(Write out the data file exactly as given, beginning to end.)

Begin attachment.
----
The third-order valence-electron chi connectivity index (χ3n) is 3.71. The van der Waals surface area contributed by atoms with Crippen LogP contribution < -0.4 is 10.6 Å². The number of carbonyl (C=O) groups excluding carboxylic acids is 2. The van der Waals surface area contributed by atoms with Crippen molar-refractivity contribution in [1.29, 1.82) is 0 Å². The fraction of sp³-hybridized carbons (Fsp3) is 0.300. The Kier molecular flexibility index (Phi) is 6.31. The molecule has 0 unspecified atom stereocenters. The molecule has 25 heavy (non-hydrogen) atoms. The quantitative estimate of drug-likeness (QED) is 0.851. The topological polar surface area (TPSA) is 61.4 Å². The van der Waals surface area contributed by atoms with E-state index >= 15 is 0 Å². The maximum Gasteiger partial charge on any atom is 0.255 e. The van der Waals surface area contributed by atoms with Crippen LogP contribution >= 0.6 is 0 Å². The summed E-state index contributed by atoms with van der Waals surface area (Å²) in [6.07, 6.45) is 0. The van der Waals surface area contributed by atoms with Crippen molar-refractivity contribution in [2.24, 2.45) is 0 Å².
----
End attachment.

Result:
The third-order valence-electron chi connectivity index (χ3n) is 3.71. The van der Waals surface area contributed by atoms with Crippen LogP contribution < -0.4 is 10.6 Å². The number of carbonyl (C=O) groups excluding carboxylic acids is 2. The van der Waals surface area contributed by atoms with Crippen molar-refractivity contribution in [1.29, 1.82) is 0 Å². The fraction of sp³-hybridized carbons (Fsp3) is 0.300. The Kier molecular flexibility index (Phi) is 6.31. The molecule has 0 unspecified atom stereocenters. The molecule has 25 heavy (non-hydrogen) atoms. The quantitative estimate of drug-likeness (QED) is 0.851. The topological polar surface area (TPSA) is 61.4 Å². The van der Waals surface area contributed by atoms with E-state index >= 15 is 0 Å². The maximum Gasteiger partial charge on any atom is 0.255 e. The van der Waals surface area contributed by atoms with Crippen LogP contribution >= 0.6 is 0 Å². The summed E-state index contributed by atoms with van der Waals surface area (Å²) in [6.07, 6.45) is 0. The van der Waals surface area contributed by atoms with Crippen molar-refractivity contribution in [2.24, 2.45) is 0 Å².